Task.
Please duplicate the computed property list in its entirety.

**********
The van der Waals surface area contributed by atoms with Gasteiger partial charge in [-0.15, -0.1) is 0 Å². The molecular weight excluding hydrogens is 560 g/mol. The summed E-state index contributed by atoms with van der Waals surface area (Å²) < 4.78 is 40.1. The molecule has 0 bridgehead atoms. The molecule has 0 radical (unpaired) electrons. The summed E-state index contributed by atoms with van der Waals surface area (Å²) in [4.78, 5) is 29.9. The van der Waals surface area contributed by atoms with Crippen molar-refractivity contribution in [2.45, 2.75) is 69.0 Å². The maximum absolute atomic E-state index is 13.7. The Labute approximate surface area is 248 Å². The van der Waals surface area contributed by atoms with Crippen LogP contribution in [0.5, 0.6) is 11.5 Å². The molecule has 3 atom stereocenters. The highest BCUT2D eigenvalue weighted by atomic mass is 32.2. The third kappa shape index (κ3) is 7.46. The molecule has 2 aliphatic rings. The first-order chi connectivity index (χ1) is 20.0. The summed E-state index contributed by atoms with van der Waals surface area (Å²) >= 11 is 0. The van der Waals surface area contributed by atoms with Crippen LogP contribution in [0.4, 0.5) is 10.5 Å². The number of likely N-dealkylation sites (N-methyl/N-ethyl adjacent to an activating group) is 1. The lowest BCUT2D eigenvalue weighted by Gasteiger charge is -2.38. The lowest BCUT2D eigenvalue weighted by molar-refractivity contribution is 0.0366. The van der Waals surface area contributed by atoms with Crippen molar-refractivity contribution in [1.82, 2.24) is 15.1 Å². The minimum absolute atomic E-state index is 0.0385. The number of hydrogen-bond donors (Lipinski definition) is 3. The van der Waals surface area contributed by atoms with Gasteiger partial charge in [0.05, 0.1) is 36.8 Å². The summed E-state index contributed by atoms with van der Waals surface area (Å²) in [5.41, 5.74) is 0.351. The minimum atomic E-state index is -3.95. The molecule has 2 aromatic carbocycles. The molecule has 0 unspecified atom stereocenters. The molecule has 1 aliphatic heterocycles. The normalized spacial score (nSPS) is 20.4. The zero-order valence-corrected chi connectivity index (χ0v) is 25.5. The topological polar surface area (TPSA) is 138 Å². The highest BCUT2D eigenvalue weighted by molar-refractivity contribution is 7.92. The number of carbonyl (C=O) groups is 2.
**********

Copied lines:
The van der Waals surface area contributed by atoms with Gasteiger partial charge in [-0.15, -0.1) is 0 Å². The molecular weight excluding hydrogens is 560 g/mol. The summed E-state index contributed by atoms with van der Waals surface area (Å²) < 4.78 is 40.1. The molecule has 0 bridgehead atoms. The molecule has 0 radical (unpaired) electrons. The summed E-state index contributed by atoms with van der Waals surface area (Å²) in [4.78, 5) is 29.9. The van der Waals surface area contributed by atoms with Crippen molar-refractivity contribution in [2.45, 2.75) is 69.0 Å². The maximum absolute atomic E-state index is 13.7. The Labute approximate surface area is 248 Å². The van der Waals surface area contributed by atoms with Crippen LogP contribution in [0.5, 0.6) is 11.5 Å². The molecule has 3 atom stereocenters. The highest BCUT2D eigenvalue weighted by atomic mass is 32.2. The third kappa shape index (κ3) is 7.46. The molecule has 2 aliphatic rings. The first-order chi connectivity index (χ1) is 20.0. The summed E-state index contributed by atoms with van der Waals surface area (Å²) >= 11 is 0. The van der Waals surface area contributed by atoms with Crippen LogP contribution in [0.4, 0.5) is 10.5 Å². The number of likely N-dealkylation sites (N-methyl/N-ethyl adjacent to an activating group) is 1. The lowest BCUT2D eigenvalue weighted by Gasteiger charge is -2.38. The lowest BCUT2D eigenvalue weighted by molar-refractivity contribution is 0.0366. The van der Waals surface area contributed by atoms with Crippen molar-refractivity contribution in [1.82, 2.24) is 15.1 Å². The minimum absolute atomic E-state index is 0.0385. The number of hydrogen-bond donors (Lipinski definition) is 3. The van der Waals surface area contributed by atoms with Gasteiger partial charge in [0.05, 0.1) is 36.8 Å². The summed E-state index contributed by atoms with van der Waals surface area (Å²) in [5.41, 5.74) is 0.351. The minimum atomic E-state index is -3.95. The molecule has 2 aromatic carbocycles. The molecule has 0 unspecified atom stereocenters. The molecule has 1 aliphatic heterocycles. The normalized spacial score (nSPS) is 20.4. The zero-order valence-corrected chi connectivity index (χ0v) is 25.5. The topological polar surface area (TPSA) is 138 Å². The highest BCUT2D eigenvalue weighted by molar-refractivity contribution is 7.92. The number of carbonyl (C=O) groups is 2.